The second annual release of the Hollywood Diversity Report by UCLA’s Ralph J. Bunche Center for African American Studies, reveals what many know. The numbers of minorities of color and women represented on TV, Film, and behind the camera are abysmal in a country where the population is about 40 percent minority. The study, focused on 2012 and 2013, shows that in movies, minorities were underrepresented more than 2-to-1 (less than half as much as their share of the U.S. population) in lead roles and directors positions. When it comes to ratings, the study showed that the highest rated shows were the most diverse. In broadcast scripted shows, 41 percent to 50 percent of the most diversely cast scored the highest ratings in black and white households. But when it came to diversity among Hollywood executives, the numbers were the lowest. Executives of TV network and studios were 96 percent white and 71 percent male. For major studios executives were 94 percent white and 100 percent male. Backed by multiple studios like Time Warner and the Walt Disney Company, the Hollywood Diversity Report has led to initiatives to make change, like the creation of HBOAccess, a mentorship program for diverse writers and filmmakers.
Dennis Williams, HBO’s Vice President of Corporate Social Responsibility helps continue HBO’s track record in championing diversity. With a team dedicated to helping HBO use its platform to elevate social issues, Williams points out that the goal is about the future. “The strength of HBO from its inception is defined by our ability to separate ourselves form others. Part of that is we always invite storytellers and content creators whose stories would not or couldn’t have been told, seen or shown in other arenas or places. That desire to be inclusive became a part of the HBO DNA,” says Williams, who’s been in his role with HBO since 2010. “So it makes sense then for us to find the [American Black Film Festivals] ABFF’s and to be at the Latino film festivals, to be at the forefront of the LGBT festivals that we can support. To be at the forefront of what the entertainment industry can benefit from. It’s both very philanthropic and altruistic. But in some ways it’s about self -preservation. The future of our brand depends on our ability to continue to attract the best and the brightest storytellers and content creators that differentiate us from everyone else.”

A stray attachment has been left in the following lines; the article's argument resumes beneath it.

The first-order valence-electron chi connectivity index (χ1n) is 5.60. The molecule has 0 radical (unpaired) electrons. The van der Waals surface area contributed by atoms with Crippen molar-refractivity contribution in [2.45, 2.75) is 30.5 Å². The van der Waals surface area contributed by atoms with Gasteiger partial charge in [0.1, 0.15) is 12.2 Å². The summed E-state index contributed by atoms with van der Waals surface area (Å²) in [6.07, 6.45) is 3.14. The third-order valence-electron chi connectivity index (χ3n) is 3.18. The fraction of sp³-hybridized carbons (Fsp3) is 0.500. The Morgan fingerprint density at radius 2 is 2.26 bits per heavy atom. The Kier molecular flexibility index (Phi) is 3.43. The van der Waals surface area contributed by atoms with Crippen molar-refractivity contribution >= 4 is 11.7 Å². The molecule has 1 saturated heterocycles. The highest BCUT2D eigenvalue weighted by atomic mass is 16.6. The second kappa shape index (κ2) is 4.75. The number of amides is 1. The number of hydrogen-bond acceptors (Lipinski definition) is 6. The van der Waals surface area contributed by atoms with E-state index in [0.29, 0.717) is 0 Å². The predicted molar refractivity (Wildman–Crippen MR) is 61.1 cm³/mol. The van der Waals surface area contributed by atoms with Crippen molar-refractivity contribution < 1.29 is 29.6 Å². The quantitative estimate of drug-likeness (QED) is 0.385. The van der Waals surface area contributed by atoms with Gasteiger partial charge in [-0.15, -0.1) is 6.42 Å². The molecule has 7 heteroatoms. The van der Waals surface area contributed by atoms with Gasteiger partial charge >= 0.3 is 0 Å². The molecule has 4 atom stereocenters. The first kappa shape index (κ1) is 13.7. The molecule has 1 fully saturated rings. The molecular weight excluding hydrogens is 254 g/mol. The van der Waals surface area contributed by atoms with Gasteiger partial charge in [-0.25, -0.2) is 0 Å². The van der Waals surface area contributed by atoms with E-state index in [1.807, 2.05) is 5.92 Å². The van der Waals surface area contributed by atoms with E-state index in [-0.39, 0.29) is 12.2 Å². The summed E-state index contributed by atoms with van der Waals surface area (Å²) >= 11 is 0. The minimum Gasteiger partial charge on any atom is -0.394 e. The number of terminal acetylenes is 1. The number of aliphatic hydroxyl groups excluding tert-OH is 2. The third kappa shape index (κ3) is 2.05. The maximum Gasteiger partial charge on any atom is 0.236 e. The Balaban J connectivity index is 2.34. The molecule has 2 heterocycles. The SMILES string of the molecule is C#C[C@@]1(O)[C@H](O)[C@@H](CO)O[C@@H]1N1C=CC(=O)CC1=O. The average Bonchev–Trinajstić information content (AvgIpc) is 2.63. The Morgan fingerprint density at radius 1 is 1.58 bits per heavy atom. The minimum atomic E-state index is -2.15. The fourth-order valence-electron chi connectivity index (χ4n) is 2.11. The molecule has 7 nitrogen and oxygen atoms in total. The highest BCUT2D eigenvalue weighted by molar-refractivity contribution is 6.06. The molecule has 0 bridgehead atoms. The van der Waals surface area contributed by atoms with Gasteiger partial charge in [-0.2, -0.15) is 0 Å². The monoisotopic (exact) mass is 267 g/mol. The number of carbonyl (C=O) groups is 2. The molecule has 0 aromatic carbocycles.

For the past 18 years, HBO has sponsored the American Black Film Festival (ABFF). Championing ABFF’S 19-year-old brand as the premiere black film festival in the country, HBO’s partnership is a key factor in its goal of inclusion. “We’re still with ABFF because we are a premium brand and we look to partner with like entities. If you go back historically and ask why did HBO get involved, it was a group of HBO executives understanding that we are in this unique position to support diversity in this industry. And the way to do that is to find the next generation of diverse filmmakers and to nurture and cultivate them,” says Williams of HBO’s ABFF support, which also includes a continued sponsorship of ABFF’s Short Film Competition and this year’s Comedy Wings Competition. “Festivals like ABFF allow the creativity of our community to have a home. So for me, ABFF is like home to emerging and now established black talent. You’ll see people come back again and again and say, ‘Even though I’ve ‘made it,’ I want to show this piece of content in this environment because this audience will welcome it and understand it. And I can go out with the confidence that I need knowing what I have done is great.’ I think we need that and it’s vital and important for us as an African American community. And what we send out to the rest of the industry are people and content creators and storytellers who can accurately reflect the experiences of the African American community in ways that will resonate and connect with all. So the industry is made better by that.”
For more information on attending this year’s American Black Film Festival, June 11-14 in New York City, go to ABFF.com.
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